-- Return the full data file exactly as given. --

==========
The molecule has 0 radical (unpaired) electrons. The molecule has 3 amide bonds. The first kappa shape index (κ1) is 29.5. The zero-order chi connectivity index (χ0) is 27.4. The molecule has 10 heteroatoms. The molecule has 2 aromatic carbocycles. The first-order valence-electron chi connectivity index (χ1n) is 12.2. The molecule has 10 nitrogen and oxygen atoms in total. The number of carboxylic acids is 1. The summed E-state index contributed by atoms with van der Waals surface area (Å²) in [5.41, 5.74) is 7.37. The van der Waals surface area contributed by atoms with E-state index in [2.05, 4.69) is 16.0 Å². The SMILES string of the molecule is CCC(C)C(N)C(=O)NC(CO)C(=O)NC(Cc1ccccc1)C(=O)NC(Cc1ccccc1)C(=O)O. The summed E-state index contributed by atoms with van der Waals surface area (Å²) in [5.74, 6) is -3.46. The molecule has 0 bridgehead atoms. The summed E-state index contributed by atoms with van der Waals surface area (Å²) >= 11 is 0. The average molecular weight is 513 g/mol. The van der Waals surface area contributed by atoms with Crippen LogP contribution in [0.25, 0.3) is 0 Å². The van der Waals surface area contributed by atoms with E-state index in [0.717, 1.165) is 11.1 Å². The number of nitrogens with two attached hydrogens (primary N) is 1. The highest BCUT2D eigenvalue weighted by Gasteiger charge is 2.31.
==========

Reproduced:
The molecule has 0 radical (unpaired) electrons. The molecule has 3 amide bonds. The first kappa shape index (κ1) is 29.5. The zero-order chi connectivity index (χ0) is 27.4. The molecule has 10 heteroatoms. The molecule has 2 aromatic carbocycles. The first-order valence-electron chi connectivity index (χ1n) is 12.2. The molecule has 10 nitrogen and oxygen atoms in total. The number of carboxylic acids is 1. The summed E-state index contributed by atoms with van der Waals surface area (Å²) in [5.41, 5.74) is 7.37. The van der Waals surface area contributed by atoms with E-state index in [2.05, 4.69) is 16.0 Å². The SMILES string of the molecule is CCC(C)C(N)C(=O)NC(CO)C(=O)NC(Cc1ccccc1)C(=O)NC(Cc1ccccc1)C(=O)O. The summed E-state index contributed by atoms with van der Waals surface area (Å²) in [5.74, 6) is -3.46. The molecule has 0 bridgehead atoms. The summed E-state index contributed by atoms with van der Waals surface area (Å²) >= 11 is 0. The average molecular weight is 513 g/mol. The van der Waals surface area contributed by atoms with Crippen LogP contribution in [0.25, 0.3) is 0 Å². The van der Waals surface area contributed by atoms with E-state index in [0.717, 1.165) is 11.1 Å². The number of nitrogens with two attached hydrogens (primary N) is 1. The highest BCUT2D eigenvalue weighted by Gasteiger charge is 2.31.